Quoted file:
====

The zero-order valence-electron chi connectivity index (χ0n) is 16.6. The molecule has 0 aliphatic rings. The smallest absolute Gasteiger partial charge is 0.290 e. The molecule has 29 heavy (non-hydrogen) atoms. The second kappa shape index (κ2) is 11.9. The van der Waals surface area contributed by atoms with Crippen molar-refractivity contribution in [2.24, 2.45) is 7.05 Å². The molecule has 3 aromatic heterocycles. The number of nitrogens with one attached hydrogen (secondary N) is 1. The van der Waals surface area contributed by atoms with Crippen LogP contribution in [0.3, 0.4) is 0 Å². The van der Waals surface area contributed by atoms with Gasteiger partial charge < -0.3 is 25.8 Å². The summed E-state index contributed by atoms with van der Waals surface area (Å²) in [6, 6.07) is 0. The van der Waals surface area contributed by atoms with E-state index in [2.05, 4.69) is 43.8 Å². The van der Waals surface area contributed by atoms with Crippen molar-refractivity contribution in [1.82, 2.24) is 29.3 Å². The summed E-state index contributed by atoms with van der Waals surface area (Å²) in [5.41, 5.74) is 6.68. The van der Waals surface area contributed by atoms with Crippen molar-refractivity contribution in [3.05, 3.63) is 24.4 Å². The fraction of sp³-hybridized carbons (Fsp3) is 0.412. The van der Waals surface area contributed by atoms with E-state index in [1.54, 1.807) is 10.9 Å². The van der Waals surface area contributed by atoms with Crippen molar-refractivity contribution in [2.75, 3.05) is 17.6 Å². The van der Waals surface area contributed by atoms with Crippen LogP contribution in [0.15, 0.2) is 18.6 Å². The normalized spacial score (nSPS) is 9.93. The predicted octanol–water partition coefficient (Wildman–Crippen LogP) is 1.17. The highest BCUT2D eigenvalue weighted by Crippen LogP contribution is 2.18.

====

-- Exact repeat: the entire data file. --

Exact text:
The zero-order valence-electron chi connectivity index (χ0n) is 16.6. The molecule has 0 aliphatic rings. The smallest absolute Gasteiger partial charge is 0.290 e. The molecule has 29 heavy (non-hydrogen) atoms. The second kappa shape index (κ2) is 11.9. The van der Waals surface area contributed by atoms with Crippen molar-refractivity contribution in [2.24, 2.45) is 7.05 Å². The molecule has 3 aromatic heterocycles. The number of nitrogens with one attached hydrogen (secondary N) is 1. The van der Waals surface area contributed by atoms with Crippen LogP contribution in [0.3, 0.4) is 0 Å². The van der Waals surface area contributed by atoms with Gasteiger partial charge < -0.3 is 25.8 Å². The summed E-state index contributed by atoms with van der Waals surface area (Å²) in [6, 6.07) is 0. The van der Waals surface area contributed by atoms with E-state index in [2.05, 4.69) is 43.8 Å². The van der Waals surface area contributed by atoms with Crippen molar-refractivity contribution in [1.82, 2.24) is 29.3 Å². The summed E-state index contributed by atoms with van der Waals surface area (Å²) in [5.41, 5.74) is 6.68. The van der Waals surface area contributed by atoms with Crippen molar-refractivity contribution in [3.05, 3.63) is 24.4 Å². The fraction of sp³-hybridized carbons (Fsp3) is 0.412. The van der Waals surface area contributed by atoms with E-state index in [1.54, 1.807) is 10.9 Å². The van der Waals surface area contributed by atoms with Crippen molar-refractivity contribution in [2.75, 3.05) is 17.6 Å². The van der Waals surface area contributed by atoms with Crippen LogP contribution in [0.15, 0.2) is 18.6 Å². The normalized spacial score (nSPS) is 9.93. The predicted octanol–water partition coefficient (Wildman–Crippen LogP) is 1.17. The highest BCUT2D eigenvalue weighted by Crippen LogP contribution is 2.18.